September 26, 2008 / 9:04 PM / in 9 years

RIM stock plummets after profit forecast

<p>Jim Balsillie, co-chief executive of Research In Motion (RIM), speaks during a news conference to launch the new "Blackberry Bold" handset in Mumbai September 18, 2008. REUTERS/Punit Paranjpe</p>

OTTAWA (Reuters) - Research In Motion Ltd shares plunged 28 percent on Friday in their biggest one-day decline in eight years after the maker of BlackBerry smartphones revealed an profit outlook that was softer than analysts had expected.

RIM, which reported quarterly results after markets closed on Thursday, said it sees its gross profit margin getting pinched as it spends heavily to push into the consumer market with a new crop of BlackBerrys.

The dour outlook sparked a string of downgrades from analysts, unfamiliar territory for a market darling accustomed to fatter profits and upbeat guidance.

The Canadian high-tech star plummeted to close at $70.76 on Nasdaq and C$72.57 on the Toronto Stock Exchange, ending the session as the biggest net loser on both bourses.

Nearly 95 million shares traded hands on Nasdaq, about five times the daily average.

Dragged down by RIM’s declines, the Toronto Stock Exchange’s main index sank more than 3 percent and rival Apple Inc got caught in the wake, falling 2.8 percent on jitters that the whole sector could be in trouble. “People are concerned about the smartphone market,” said Cross Research analyst Shannon Cross.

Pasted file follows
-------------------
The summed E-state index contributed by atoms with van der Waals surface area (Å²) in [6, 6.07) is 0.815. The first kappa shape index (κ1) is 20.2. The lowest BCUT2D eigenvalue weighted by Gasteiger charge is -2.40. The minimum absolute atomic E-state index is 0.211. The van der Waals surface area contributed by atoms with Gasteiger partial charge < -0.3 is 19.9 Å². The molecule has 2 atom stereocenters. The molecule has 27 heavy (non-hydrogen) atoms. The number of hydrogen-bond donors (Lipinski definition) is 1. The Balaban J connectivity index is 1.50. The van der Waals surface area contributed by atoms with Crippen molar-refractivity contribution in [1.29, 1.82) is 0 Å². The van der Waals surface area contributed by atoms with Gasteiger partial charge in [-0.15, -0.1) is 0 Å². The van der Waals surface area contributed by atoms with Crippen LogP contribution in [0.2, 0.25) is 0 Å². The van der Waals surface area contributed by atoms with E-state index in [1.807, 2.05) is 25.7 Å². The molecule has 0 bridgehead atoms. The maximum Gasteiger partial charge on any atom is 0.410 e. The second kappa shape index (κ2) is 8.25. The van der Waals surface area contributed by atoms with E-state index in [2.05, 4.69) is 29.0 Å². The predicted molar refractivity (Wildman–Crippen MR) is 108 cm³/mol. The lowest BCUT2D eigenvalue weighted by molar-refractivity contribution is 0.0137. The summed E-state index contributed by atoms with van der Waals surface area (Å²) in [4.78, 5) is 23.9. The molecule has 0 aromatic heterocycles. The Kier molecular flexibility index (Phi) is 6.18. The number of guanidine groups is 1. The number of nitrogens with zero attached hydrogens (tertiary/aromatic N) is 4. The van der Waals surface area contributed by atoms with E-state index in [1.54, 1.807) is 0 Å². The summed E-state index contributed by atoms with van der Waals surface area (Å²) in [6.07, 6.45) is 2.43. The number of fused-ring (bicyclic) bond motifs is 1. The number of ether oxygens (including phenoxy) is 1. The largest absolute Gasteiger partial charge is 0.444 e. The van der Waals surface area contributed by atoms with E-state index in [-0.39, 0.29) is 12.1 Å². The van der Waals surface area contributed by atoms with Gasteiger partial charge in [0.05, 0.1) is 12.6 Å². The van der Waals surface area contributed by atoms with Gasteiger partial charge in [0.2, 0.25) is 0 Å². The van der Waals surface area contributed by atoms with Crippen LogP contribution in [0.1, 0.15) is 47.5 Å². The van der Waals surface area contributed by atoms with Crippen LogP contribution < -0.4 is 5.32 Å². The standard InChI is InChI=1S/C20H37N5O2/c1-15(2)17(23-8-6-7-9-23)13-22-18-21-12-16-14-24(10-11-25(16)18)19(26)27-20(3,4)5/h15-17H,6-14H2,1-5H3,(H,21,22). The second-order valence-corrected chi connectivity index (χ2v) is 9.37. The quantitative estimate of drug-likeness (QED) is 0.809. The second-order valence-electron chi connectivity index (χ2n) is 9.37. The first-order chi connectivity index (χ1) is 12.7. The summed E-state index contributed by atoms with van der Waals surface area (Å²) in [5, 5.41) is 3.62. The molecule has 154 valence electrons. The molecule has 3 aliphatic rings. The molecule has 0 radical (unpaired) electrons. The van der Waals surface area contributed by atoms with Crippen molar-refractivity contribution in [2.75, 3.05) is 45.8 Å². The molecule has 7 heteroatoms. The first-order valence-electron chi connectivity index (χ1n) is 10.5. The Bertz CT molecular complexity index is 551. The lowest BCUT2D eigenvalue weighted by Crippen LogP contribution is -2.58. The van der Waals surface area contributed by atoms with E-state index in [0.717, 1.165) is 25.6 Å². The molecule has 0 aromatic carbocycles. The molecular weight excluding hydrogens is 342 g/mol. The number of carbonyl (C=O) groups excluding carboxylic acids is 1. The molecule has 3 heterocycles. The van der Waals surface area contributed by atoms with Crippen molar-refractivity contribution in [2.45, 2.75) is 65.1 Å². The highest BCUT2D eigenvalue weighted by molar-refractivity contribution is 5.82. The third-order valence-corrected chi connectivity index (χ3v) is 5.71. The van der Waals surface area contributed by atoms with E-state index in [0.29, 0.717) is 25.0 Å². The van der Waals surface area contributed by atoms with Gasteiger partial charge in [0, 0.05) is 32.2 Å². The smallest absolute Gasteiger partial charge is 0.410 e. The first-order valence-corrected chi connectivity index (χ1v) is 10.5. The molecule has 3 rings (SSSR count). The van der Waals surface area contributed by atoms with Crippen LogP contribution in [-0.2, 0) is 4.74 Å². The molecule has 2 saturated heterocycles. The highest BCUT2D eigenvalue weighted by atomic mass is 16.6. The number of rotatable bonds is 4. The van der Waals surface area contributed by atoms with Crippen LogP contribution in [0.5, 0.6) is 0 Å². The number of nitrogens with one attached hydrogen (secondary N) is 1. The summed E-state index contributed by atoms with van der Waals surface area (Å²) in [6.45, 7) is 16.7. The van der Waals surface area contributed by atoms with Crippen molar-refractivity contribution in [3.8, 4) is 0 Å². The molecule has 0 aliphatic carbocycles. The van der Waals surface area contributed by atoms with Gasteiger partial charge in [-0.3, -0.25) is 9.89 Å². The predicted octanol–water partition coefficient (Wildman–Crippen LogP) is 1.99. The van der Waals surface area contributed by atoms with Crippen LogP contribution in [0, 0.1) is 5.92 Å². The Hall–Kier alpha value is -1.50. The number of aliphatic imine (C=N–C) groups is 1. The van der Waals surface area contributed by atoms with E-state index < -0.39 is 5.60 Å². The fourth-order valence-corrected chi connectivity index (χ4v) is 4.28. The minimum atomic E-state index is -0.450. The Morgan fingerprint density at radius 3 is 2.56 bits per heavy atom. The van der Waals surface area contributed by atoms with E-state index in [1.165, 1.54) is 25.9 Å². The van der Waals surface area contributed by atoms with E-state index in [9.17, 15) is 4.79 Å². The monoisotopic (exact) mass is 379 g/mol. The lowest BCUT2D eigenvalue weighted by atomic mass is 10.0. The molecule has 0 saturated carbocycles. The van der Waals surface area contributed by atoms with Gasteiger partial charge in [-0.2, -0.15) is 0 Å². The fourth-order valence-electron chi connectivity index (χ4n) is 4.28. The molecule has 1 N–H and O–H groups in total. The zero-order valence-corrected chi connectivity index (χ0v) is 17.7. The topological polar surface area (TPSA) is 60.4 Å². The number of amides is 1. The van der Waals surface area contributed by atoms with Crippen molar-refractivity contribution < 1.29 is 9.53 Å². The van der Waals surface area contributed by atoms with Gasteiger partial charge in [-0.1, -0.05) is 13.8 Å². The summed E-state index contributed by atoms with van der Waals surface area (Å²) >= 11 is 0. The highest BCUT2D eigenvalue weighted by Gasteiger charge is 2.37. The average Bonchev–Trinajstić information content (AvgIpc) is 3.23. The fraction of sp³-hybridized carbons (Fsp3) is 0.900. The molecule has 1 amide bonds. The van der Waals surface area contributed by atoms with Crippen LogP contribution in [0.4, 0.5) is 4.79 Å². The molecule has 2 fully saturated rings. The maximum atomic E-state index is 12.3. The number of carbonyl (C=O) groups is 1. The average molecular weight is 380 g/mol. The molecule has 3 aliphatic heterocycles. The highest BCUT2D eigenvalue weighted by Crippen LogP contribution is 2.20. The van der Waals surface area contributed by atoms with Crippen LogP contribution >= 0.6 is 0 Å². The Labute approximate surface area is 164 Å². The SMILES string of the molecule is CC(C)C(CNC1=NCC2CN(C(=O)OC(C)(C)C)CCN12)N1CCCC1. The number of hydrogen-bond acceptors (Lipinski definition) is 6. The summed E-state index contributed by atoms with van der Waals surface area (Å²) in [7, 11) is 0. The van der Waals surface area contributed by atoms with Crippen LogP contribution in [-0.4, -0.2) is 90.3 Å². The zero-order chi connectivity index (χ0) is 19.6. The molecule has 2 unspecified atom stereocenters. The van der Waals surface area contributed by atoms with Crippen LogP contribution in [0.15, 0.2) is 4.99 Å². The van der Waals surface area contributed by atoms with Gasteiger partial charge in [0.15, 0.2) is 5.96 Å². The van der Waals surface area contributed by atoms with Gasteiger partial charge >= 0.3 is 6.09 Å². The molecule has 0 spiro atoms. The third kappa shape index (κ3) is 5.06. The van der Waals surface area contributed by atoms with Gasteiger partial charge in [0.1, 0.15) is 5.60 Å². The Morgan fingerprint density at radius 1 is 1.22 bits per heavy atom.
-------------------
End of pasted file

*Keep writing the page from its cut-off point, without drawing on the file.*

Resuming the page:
Several analysts, surprised by RIM’s poor outlook, said the selloff represented a buying opportunity.

“We are disappointed that the weakness originates not in a temporary setback owing to a product transition but in a permanent step-down in gross margins,” JPMorgan analyst Paul Coster said in a note.

“That said, we believe this pullback is an excellent entry point into a tremendous growth stock, with the multiple at a multiyear low,” Coster said.

TD Newcrest analyst Chris Umiastowski said it appears that gross margins will drop by about 5 percent over the next two to three quarters.

“We believe the company is making a bet on market share at the expense of gross margin. We understand the bet and think it is a smart move,” Umiastowski wrote.

“But overall, the Street tends to be short-sighted, and this explains the slaughtering of the stock.”

For other investors, RIM’s future has suddenly become more difficult to predict, making the stock less attractive.

The Waterloo, Ontario-based company is revamping its product line to expand its customer base, introducing the BlackBerry Pearl flip this month, for example. The bulk of cell phones sold in the United States have a clamshell or flip design.

RIM is also preparing to launch a touch-screen phone to compete more directly with the iPhone.

The weak margin forecast reflects higher costs for new product launches, the inability to pass those costs on to customers and increased promotion expenses, said Deutsche Bank.

RBC Capital Markets analyst Mike Abramsky downgraded RIM to “sector perform” from “outperform”, citing uncertainty about the timing of margin recovery and increased risks to growth from economic woes.

UBS cut its rating to “neutral” from “buy” and lowered the stock’s target price to $88 from $165 because it has little conviction sales will grow in the near term.

“Despite the sell-off, we find it difficult to recommend investors step in at current levels, given headwind expectations and our lack of conviction to revenue growth upside, both near and medium term,” analysts Maynard Um and Jeffrey Fan said in a note.

For its third quarter, RIM expects earnings per share of between 89 and 97 cents -- below analyst expectations -- and said gross margin would drop to 47 percent from 50.7 percent in the second quarter. The margin is expected to deteriorate further in the fourth quarter.

It also forecast sales of $2.95 billion to $3.1 billion and the addition of 2.9 million subscribers.

($1=$1.03 Canadian)

With additional reporting by Jim Finkle in Boston; editing by Frank McGurty

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